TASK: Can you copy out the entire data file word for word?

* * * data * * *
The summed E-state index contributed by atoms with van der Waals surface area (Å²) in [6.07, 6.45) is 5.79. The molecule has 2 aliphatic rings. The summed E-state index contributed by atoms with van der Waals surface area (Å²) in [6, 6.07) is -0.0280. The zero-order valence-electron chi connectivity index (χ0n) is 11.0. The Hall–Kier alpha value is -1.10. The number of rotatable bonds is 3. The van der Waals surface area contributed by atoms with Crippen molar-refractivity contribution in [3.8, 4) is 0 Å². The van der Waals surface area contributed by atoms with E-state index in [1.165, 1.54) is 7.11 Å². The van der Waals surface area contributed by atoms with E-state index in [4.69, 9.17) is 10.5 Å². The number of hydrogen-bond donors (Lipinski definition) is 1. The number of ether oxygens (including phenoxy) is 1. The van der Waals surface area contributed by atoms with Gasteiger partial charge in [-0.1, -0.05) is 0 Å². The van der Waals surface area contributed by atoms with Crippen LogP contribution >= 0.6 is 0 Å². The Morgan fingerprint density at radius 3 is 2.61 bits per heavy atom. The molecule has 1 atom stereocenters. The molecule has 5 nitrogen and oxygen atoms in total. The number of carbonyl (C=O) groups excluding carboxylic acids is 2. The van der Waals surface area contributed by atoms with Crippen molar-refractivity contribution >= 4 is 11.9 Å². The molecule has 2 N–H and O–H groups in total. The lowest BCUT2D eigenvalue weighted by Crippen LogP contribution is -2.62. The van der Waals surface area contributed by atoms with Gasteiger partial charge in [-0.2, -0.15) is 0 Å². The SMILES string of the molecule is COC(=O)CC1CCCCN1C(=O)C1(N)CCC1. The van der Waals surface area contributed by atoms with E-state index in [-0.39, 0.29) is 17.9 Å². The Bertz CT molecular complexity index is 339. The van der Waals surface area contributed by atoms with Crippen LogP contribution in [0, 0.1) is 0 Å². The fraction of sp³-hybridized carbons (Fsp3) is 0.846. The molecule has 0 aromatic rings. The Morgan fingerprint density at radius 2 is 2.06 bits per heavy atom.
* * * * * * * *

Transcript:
The summed E-state index contributed by atoms with van der Waals surface area (Å²) in [6.07, 6.45) is 5.79. The molecule has 2 aliphatic rings. The summed E-state index contributed by atoms with van der Waals surface area (Å²) in [6, 6.07) is -0.0280. The zero-order valence-electron chi connectivity index (χ0n) is 11.0. The Hall–Kier alpha value is -1.10. The number of rotatable bonds is 3. The van der Waals surface area contributed by atoms with Crippen molar-refractivity contribution in [3.8, 4) is 0 Å². The van der Waals surface area contributed by atoms with E-state index in [1.165, 1.54) is 7.11 Å². The van der Waals surface area contributed by atoms with E-state index in [4.69, 9.17) is 10.5 Å². The number of hydrogen-bond donors (Lipinski definition) is 1. The number of ether oxygens (including phenoxy) is 1. The van der Waals surface area contributed by atoms with Gasteiger partial charge in [-0.1, -0.05) is 0 Å². The van der Waals surface area contributed by atoms with Crippen LogP contribution >= 0.6 is 0 Å². The Morgan fingerprint density at radius 3 is 2.61 bits per heavy atom. The molecule has 1 atom stereocenters. The molecule has 5 nitrogen and oxygen atoms in total. The number of carbonyl (C=O) groups excluding carboxylic acids is 2. The van der Waals surface area contributed by atoms with Crippen molar-refractivity contribution >= 4 is 11.9 Å². The molecule has 2 N–H and O–H groups in total. The lowest BCUT2D eigenvalue weighted by Crippen LogP contribution is -2.62. The van der Waals surface area contributed by atoms with Gasteiger partial charge in [-0.2, -0.15) is 0 Å². The SMILES string of the molecule is COC(=O)CC1CCCCN1C(=O)C1(N)CCC1. The van der Waals surface area contributed by atoms with E-state index in [-0.39, 0.29) is 17.9 Å². The Bertz CT molecular complexity index is 339. The van der Waals surface area contributed by atoms with Crippen LogP contribution in [0, 0.1) is 0 Å². The fraction of sp³-hybridized carbons (Fsp3) is 0.846. The molecule has 0 aromatic rings. The Morgan fingerprint density at radius 2 is 2.06 bits per heavy atom.